Are you among the many healthcare administrators and providers who are currently thinking of implementing RFID technology in your healthcare system or hospital?
A mainstay of modern asset management, supply chain management and inventory tracking, radio frequency identification (RFID) tags are a familiar sight in warehouses and retail stores. In recent years, however, they’ve become an increasingly utilized form of technology in healthcare settings, where their uses are manifold—from improving patient care and reducing the risk of human error to cutting costs and tracking supplies and equipment.
RFID: How it Works
RFID tags, also known as “smart labels”, use radio waves to send information contained within the tags or labels to RFID readers. Unlike electronic article surveillance (EAS) tags used in retail or other traditional tracking solutions used in asset tracking, which have read-only capabilities, the tags within an RFID system can be read and written.
That enables these tags to hold additional useful information, and it’s what makes RFID ideal for healthcare settings.
RFID Technology in Healthcare
The beauty of RFID technology is its endless possible uses across a range of industries. With RFID tags, it’s possible to track assets, equipment, people, animals and more.
In the field of healthcare, RFID is already being used to optimize operations, reduce costs, increase safety and improve patient care—and its possible uses have yet to be fully explored.
Here are four common ways people are using RFID in the healthcare market.
Five Things You Can Track With RFID in Healthcare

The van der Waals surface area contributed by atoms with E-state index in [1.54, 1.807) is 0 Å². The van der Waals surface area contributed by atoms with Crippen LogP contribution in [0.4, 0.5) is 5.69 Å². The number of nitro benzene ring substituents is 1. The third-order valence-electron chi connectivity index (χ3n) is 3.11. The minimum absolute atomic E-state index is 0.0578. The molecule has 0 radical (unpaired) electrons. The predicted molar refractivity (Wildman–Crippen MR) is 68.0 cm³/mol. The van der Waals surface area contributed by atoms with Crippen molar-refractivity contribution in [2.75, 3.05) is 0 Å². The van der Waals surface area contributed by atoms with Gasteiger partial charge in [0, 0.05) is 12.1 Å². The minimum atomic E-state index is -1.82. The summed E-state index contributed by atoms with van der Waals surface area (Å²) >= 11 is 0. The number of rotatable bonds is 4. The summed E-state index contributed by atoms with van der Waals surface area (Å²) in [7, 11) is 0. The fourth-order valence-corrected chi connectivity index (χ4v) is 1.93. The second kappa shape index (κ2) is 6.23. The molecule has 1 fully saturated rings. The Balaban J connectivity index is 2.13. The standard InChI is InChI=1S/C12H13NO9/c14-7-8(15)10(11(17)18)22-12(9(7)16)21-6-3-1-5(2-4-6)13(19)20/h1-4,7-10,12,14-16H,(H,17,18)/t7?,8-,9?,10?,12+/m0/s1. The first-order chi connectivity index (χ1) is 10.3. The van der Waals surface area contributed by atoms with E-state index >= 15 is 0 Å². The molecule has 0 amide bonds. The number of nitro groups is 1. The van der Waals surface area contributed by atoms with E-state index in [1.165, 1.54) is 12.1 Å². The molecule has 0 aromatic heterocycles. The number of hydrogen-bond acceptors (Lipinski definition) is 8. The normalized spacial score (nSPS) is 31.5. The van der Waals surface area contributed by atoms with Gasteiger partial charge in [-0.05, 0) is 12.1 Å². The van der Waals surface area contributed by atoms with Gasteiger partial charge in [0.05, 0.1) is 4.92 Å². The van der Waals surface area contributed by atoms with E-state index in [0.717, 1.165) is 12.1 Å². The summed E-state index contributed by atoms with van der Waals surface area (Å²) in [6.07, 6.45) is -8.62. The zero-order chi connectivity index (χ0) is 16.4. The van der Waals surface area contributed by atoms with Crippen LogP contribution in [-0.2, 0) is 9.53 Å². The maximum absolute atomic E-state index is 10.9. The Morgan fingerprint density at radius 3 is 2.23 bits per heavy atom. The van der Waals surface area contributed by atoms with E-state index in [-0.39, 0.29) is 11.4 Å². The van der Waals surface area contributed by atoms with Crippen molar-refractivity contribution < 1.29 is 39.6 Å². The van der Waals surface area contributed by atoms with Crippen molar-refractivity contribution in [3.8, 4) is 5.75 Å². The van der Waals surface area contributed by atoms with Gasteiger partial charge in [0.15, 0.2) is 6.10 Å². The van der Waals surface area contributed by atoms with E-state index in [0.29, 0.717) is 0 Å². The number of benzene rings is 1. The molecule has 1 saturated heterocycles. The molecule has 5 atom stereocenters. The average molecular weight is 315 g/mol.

1. Staff and patients
Think RFID is only useful for tracking material objects? Think again.
Through the use of tagged wristbands, RFID technology can help ensure patient safety, improve operational efficiency, reduce wait times and confirm important details.
Hospitals and healthcare centers use passive RFID—which doesn’t have its own power source—in the form of wristbands that store patient records. This helps improve patient care by guaranteeing that staff give patients the correct medications and treatments.
Lowry Solutions provides track and trace systems to healthcare facilities around the country
Active RFID systems are also found in hospitals, and also have potentially life-saving applications. Many hospitals use RFID technology as part of a Real-Time Locating System (RTLS). Real-time tracking allows hospitals to track the exact location of patients and, crucially, whether they’ve left the building. This includes:
- Patients with dementia and other vulnerable patients who are at risk of wandering off.
- Newborn babies, thus preventing the risk of infants being switched at birth or abducted; you can even give babies and their parents matching wristbands to their parents to ensure there are no mixups.
Locating patients in this way not only allows hospitals to know where patients are at all times, but in some cases, can actually help to prevent them from leaving. The RFID tags might send out signals that sound alarms, lock doors or alert nurses when they detect that a patient is leaving.
RFID technology isn’t just used to keep patients from getting out of hospitals, but to prevent the wrong people from getting in. RFID-enabled security badges ensure that non-authorized personnel can’t roam hallways and put patients and equipment at risk.